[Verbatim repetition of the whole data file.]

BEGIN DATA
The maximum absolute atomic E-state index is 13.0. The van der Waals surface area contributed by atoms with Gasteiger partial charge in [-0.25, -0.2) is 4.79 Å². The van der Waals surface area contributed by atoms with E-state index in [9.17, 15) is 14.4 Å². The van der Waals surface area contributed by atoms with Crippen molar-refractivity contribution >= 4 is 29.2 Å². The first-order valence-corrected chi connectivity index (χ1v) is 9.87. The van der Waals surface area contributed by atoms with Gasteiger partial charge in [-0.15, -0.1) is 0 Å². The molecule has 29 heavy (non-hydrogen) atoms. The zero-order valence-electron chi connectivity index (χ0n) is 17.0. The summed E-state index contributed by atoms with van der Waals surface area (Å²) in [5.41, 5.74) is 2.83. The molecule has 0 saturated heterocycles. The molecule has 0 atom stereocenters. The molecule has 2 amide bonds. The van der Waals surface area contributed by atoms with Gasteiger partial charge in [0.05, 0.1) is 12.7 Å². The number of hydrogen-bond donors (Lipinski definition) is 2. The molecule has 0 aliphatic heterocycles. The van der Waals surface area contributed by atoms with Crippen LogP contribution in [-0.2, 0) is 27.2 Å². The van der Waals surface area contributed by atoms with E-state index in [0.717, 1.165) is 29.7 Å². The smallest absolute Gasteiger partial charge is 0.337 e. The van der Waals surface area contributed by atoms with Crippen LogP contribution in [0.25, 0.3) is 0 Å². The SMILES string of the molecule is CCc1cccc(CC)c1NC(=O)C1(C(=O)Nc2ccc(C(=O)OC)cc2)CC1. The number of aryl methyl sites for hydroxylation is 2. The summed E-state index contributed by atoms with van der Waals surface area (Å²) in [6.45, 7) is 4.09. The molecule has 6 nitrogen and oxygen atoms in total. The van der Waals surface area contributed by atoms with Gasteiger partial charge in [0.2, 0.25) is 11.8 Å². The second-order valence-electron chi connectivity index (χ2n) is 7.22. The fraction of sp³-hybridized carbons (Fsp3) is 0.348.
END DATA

The maximum absolute atomic E-state index is 13.0. The van der Waals surface area contributed by atoms with Gasteiger partial charge in [-0.25, -0.2) is 4.79 Å². The van der Waals surface area contributed by atoms with E-state index in [9.17, 15) is 14.4 Å². The van der Waals surface area contributed by atoms with Crippen molar-refractivity contribution >= 4 is 29.2 Å². The first-order valence-corrected chi connectivity index (χ1v) is 9.87. The van der Waals surface area contributed by atoms with Gasteiger partial charge in [-0.15, -0.1) is 0 Å². The molecule has 29 heavy (non-hydrogen) atoms. The zero-order valence-electron chi connectivity index (χ0n) is 17.0. The summed E-state index contributed by atoms with van der Waals surface area (Å²) in [5.41, 5.74) is 2.83. The molecule has 0 saturated heterocycles. The molecule has 0 atom stereocenters. The molecule has 2 amide bonds. The van der Waals surface area contributed by atoms with Gasteiger partial charge in [0.05, 0.1) is 12.7 Å². The number of hydrogen-bond donors (Lipinski definition) is 2. The molecule has 0 aliphatic heterocycles. The van der Waals surface area contributed by atoms with Crippen LogP contribution in [-0.2, 0) is 27.2 Å². The van der Waals surface area contributed by atoms with E-state index in [0.717, 1.165) is 29.7 Å². The smallest absolute Gasteiger partial charge is 0.337 e. The van der Waals surface area contributed by atoms with Crippen LogP contribution in [0.25, 0.3) is 0 Å². The SMILES string of the molecule is CCc1cccc(CC)c1NC(=O)C1(C(=O)Nc2ccc(C(=O)OC)cc2)CC1. The number of aryl methyl sites for hydroxylation is 2. The summed E-state index contributed by atoms with van der Waals surface area (Å²) in [6.45, 7) is 4.09. The molecule has 6 nitrogen and oxygen atoms in total. The van der Waals surface area contributed by atoms with Gasteiger partial charge in [0.2, 0.25) is 11.8 Å². The second-order valence-electron chi connectivity index (χ2n) is 7.22. The fraction of sp³-hybridized carbons (Fsp3) is 0.348.